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Rating: B-/ I feel weird criticizing this book. The author has obviously been to hell and back, so pointing out his shortcomings feels a bit like kicking a puppy. January First is the alternately powerful and frustrating true story of the writer’s five-year-old daughter’s horrific struggle with childhood Schizophrenia and her subsequent diagnosis and treatment. The little girl, January, initially seems to be hugely creative and imaginative, and has a host of imaginary friends at her disposal. Later her father Michael discovers that the ‘imaginary friends’ are in fact paranoid hallucinations who, although sometimes comforting, force January to act out violently against her parents and baby brother, Bodhi. Continue reading Book Review: January First by Michael Schofield

Book Review: Admit One- My Life in Film by Emmett James

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Rating: C+/ For a book called Admit One: My Life in Film, this seems to be more about the ego trip of the author than loving the art  of cinema. Something about the author of this book just rubbed me the wrong way, I guess. You’d be forgiven for not having heard of Emmett James, since the pinnacle of his career seems to have been a bit part in Titanic. James recounts his childhood in Croydon, South London and his appearance on the movie scene, and the thing is, some of his stories are fun, entertaining and well worth telling. It’s not the stories that are the problem as much as James’ air of superiority and smugness. Continue reading Book Review: Admit One- My Life in Film by Emmett James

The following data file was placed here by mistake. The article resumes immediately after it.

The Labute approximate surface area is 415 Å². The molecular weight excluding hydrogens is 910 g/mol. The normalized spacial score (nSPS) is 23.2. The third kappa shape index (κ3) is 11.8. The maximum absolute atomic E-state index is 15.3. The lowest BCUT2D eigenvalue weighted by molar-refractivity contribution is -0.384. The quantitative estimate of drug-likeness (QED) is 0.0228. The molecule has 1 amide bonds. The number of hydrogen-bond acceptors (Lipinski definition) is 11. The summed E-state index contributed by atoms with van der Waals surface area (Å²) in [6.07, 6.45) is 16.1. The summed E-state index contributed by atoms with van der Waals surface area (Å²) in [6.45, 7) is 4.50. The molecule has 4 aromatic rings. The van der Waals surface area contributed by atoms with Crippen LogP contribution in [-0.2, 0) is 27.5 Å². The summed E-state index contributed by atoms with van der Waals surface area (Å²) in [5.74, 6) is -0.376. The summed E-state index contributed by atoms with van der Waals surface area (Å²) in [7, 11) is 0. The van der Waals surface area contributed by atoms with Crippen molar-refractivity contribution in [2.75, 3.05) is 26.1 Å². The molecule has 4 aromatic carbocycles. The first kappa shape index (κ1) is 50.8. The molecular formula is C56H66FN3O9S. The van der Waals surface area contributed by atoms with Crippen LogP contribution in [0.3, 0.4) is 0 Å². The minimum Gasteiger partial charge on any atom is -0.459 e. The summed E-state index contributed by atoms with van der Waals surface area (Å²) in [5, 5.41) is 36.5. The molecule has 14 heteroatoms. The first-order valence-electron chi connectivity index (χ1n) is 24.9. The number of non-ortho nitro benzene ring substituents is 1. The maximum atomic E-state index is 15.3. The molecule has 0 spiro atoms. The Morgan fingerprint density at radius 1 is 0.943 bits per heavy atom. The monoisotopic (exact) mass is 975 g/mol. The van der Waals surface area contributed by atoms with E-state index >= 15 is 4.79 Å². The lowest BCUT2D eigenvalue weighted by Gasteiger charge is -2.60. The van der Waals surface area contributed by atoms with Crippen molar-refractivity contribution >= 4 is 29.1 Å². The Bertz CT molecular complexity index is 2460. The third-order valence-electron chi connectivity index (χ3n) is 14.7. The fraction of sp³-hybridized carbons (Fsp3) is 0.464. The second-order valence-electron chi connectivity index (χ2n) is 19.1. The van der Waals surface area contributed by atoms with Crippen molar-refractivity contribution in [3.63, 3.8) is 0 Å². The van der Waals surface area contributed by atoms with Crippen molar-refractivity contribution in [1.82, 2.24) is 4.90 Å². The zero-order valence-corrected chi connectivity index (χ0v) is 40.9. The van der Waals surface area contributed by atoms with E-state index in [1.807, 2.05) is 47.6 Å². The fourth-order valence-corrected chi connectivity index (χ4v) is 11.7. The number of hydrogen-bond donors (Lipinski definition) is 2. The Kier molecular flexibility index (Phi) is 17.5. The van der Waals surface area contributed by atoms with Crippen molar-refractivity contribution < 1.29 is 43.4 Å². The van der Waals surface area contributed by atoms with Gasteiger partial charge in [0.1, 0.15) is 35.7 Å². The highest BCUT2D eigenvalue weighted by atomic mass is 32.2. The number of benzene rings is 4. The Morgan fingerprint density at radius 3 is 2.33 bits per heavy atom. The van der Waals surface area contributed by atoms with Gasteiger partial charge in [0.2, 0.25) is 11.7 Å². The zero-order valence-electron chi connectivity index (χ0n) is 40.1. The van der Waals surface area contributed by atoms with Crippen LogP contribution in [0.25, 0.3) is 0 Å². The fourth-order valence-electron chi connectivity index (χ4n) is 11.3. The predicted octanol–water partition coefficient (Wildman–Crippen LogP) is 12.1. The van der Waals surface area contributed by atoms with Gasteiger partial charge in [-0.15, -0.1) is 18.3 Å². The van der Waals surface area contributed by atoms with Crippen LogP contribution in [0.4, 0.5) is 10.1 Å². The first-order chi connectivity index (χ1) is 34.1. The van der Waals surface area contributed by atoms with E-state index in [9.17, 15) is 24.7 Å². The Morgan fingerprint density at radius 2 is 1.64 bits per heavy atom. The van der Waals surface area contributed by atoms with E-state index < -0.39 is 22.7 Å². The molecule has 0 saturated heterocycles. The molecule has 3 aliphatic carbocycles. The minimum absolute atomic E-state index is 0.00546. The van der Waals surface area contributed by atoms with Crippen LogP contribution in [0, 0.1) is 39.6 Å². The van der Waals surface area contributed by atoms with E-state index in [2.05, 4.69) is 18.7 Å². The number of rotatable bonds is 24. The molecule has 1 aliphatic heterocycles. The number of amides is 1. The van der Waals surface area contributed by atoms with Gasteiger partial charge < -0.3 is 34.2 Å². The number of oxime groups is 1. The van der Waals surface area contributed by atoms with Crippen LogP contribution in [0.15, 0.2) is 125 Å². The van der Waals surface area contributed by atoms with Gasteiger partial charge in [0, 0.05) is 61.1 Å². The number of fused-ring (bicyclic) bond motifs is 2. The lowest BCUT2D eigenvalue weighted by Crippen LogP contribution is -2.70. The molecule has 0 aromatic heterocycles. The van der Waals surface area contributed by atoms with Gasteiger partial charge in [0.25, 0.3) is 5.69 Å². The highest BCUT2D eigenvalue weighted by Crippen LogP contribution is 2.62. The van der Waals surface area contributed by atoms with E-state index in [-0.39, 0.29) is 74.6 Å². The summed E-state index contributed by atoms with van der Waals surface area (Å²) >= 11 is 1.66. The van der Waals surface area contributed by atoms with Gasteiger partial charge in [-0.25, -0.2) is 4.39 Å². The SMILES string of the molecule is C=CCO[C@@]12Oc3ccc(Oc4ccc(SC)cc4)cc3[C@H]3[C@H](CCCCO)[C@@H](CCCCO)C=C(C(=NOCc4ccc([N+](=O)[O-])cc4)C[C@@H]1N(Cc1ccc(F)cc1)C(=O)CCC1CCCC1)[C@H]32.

Book Review: Lucky by Alice Sebold

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Rating: A-/ Over the last few years, but particularly since Trump’s vile ‘grab ’em by the pussy’ comments recently resurfaced in the form of a viral video, sexual assault has been a commonly discussed topic in the American media. Most people would probably agree that it’s a subject that needs to be talked about, and incidents like Brock Turner’s trial have brought to life time and again the rampant issues concerning sexual violence against women and the justice system. Continue reading Book Review: Lucky by Alice Sebold